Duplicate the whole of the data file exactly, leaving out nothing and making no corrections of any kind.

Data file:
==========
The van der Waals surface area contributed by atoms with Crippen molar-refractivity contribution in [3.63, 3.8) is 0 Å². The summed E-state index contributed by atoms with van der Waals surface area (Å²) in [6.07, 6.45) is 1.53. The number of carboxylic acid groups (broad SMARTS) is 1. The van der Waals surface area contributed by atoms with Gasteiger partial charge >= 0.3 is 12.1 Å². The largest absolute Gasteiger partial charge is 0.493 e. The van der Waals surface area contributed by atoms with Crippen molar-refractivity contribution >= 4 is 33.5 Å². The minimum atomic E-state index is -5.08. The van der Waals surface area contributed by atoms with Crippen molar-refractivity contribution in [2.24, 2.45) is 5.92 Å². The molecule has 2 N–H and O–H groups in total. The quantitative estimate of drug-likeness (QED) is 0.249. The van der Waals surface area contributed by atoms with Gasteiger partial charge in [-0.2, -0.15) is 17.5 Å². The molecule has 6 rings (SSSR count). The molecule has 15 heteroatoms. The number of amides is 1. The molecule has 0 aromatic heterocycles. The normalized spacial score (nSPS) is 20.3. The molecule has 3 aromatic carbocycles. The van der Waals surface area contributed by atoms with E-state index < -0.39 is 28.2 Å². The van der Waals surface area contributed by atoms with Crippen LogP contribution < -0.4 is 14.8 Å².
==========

The van der Waals surface area contributed by atoms with Crippen molar-refractivity contribution in [3.63, 3.8) is 0 Å². The summed E-state index contributed by atoms with van der Waals surface area (Å²) in [6.07, 6.45) is 1.53. The number of carboxylic acid groups (broad SMARTS) is 1. The van der Waals surface area contributed by atoms with Gasteiger partial charge >= 0.3 is 12.1 Å². The largest absolute Gasteiger partial charge is 0.493 e. The van der Waals surface area contributed by atoms with Crippen molar-refractivity contribution >= 4 is 33.5 Å². The minimum atomic E-state index is -5.08. The van der Waals surface area contributed by atoms with Crippen molar-refractivity contribution in [2.24, 2.45) is 5.92 Å². The molecule has 2 N–H and O–H groups in total. The quantitative estimate of drug-likeness (QED) is 0.249. The van der Waals surface area contributed by atoms with Gasteiger partial charge in [-0.2, -0.15) is 17.5 Å². The molecule has 6 rings (SSSR count). The molecule has 15 heteroatoms. The number of amides is 1. The molecule has 0 aromatic heterocycles. The normalized spacial score (nSPS) is 20.3. The molecule has 3 aromatic carbocycles. The van der Waals surface area contributed by atoms with E-state index < -0.39 is 28.2 Å². The van der Waals surface area contributed by atoms with Crippen LogP contribution < -0.4 is 14.8 Å².